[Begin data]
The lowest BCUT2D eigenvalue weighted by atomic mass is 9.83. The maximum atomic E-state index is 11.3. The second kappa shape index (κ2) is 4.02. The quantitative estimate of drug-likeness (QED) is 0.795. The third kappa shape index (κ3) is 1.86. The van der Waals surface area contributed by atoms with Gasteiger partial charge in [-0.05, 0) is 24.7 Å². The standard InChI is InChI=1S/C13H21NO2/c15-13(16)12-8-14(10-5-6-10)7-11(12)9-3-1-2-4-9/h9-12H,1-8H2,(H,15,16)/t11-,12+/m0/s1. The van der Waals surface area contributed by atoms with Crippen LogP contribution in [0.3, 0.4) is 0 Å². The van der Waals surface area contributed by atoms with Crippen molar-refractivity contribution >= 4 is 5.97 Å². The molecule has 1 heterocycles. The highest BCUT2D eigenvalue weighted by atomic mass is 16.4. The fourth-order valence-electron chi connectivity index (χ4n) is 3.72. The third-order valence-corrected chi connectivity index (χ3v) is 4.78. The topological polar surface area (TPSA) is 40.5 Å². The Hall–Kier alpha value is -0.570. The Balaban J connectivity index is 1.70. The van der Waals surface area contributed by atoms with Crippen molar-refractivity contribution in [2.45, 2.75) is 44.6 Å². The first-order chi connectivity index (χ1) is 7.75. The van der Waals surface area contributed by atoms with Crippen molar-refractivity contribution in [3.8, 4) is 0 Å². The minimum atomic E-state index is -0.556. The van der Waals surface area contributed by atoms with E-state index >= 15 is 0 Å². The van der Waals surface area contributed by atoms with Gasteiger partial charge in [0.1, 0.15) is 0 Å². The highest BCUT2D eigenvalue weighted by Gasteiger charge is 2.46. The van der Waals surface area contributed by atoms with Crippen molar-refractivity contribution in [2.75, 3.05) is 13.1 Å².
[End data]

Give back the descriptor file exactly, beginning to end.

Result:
The lowest BCUT2D eigenvalue weighted by atomic mass is 9.83. The maximum atomic E-state index is 11.3. The second kappa shape index (κ2) is 4.02. The quantitative estimate of drug-likeness (QED) is 0.795. The third kappa shape index (κ3) is 1.86. The van der Waals surface area contributed by atoms with Gasteiger partial charge in [-0.05, 0) is 24.7 Å². The standard InChI is InChI=1S/C13H21NO2/c15-13(16)12-8-14(10-5-6-10)7-11(12)9-3-1-2-4-9/h9-12H,1-8H2,(H,15,16)/t11-,12+/m0/s1. The van der Waals surface area contributed by atoms with Crippen LogP contribution in [0.3, 0.4) is 0 Å². The van der Waals surface area contributed by atoms with Crippen molar-refractivity contribution >= 4 is 5.97 Å². The molecule has 1 heterocycles. The highest BCUT2D eigenvalue weighted by atomic mass is 16.4. The fourth-order valence-electron chi connectivity index (χ4n) is 3.72. The third-order valence-corrected chi connectivity index (χ3v) is 4.78. The topological polar surface area (TPSA) is 40.5 Å². The Hall–Kier alpha value is -0.570. The Balaban J connectivity index is 1.70. The van der Waals surface area contributed by atoms with Crippen molar-refractivity contribution in [2.45, 2.75) is 44.6 Å². The first-order chi connectivity index (χ1) is 7.75. The van der Waals surface area contributed by atoms with Crippen molar-refractivity contribution in [3.8, 4) is 0 Å². The minimum atomic E-state index is -0.556. The van der Waals surface area contributed by atoms with E-state index >= 15 is 0 Å². The van der Waals surface area contributed by atoms with Gasteiger partial charge in [0.1, 0.15) is 0 Å². The highest BCUT2D eigenvalue weighted by Gasteiger charge is 2.46. The van der Waals surface area contributed by atoms with Crippen molar-refractivity contribution in [2.75, 3.05) is 13.1 Å².